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Sunday, February 18, 2018

Reely? Water a Wonderfully Long Life

Suncast Hose Reel
A couple of years ago I was using a customer's water hose and noticed how I loved she had a true rubber water hose and how easy the hose reel was to use.

Then she told me she had not really thought about it, but this was the only hose she had in the back yard for about 18 years. That's amazing.

This hose had lasted so long because it was housed in a reel system by Suncast, mostly hidden from the sun.

The other hose in the front yard was one of those plastic type semi-rigid type plastic hoses re-enforced for whatsoever - perhaps re-enforced to kink and be more difficult to use.

Rubber hoses are so much easier to use and rarely kink and when they do they don't cinch or create a problem you have to walk down the hose to correct - just whip them out from where you are and you are off and watering.

Every hose, not so much with rubber ones, but all the others, get kind of funky and break down when exposed to the sun and being coiled and re-coiled in some odd fashion and left in a plant bed or near a home's foundation.

The Suncast model above is the one my customer used and it sounded familiar as I have used several other Suncast products before, but mainly for patio/deck or storage boxes, which I just purchased two more of.

I just purchased the hose reel system above along with a 100' rubber hose. I'm still fairly young, but this hose and reel system may outlive me.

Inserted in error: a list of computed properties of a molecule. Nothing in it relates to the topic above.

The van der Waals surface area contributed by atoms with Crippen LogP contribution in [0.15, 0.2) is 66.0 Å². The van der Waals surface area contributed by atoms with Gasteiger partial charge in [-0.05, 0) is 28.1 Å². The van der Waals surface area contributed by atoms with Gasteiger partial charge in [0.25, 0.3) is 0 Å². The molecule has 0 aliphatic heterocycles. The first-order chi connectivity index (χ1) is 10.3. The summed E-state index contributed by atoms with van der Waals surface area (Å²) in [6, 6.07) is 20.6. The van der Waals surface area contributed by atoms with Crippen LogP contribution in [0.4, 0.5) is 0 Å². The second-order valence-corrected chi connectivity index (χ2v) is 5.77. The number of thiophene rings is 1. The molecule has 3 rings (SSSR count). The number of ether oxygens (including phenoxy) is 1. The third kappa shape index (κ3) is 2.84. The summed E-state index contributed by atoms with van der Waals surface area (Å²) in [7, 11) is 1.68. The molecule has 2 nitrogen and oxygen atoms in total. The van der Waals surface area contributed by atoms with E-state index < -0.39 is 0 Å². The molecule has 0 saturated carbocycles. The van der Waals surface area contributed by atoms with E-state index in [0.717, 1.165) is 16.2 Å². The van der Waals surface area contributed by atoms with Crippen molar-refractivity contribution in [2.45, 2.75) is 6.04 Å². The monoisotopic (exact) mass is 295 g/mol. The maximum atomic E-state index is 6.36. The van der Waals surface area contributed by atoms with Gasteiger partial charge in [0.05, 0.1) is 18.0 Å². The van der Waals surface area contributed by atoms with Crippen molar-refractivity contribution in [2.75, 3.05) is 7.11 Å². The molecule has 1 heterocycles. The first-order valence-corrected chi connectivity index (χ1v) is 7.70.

A Few Key Points:
  • Rubber water hoses are the most durable and easiest to use.
  • Rubber hoses, protected from drying and sunlight in an enclosure, may outlast you.
  • A durable, enclosed hose reel system may mean you aren't buying expensive/low-quality hoses every year or two.

Wednesday, February 7, 2018

Spring Crabgrass and Weed Control - Pre-emergence Application

Stinging Nettle
Coming up, in the next few weeks, will be the time to put down crabgrass control and suppress some of the spring and some summer weeds which will germinate in our lawns in the coming months.

You can somewhat disregard what you've ever heard about what days or dates to apply this because it has more to do with soil temperature than time-of-year.

We are going to apply pre-emergence (including potash - potassium) in the coming weeks
at the following rates:

Lawn (not property) Square Footage

Up to 8,000...$50.00, refer a nearby friend or neighbor*...$40.00
8 to 12,000....$55.00, refer a nearby friend or neighbor*...$40.00

* Refer a friend or neighbor who lives within four miles of you who commits to having their lawn treated and receive $10.00 off.

Treatment will only be applied to lawns and over-broadcasting on to man-made surface will be blown or swept back on to lawn.

Property owner should water their lawn for at least twenty minutes as soon after application as possible.

And, please be advised, crabgrass and many other weeds are usually not the cause of an unhealthy lawn, but rather, unhealthy lawns (such as lack of or improper watering, mowing too short, unfertile, over-fertilized or unbalanced pH soil, wrong turfgrass selection) allow such un-wanteds to occur.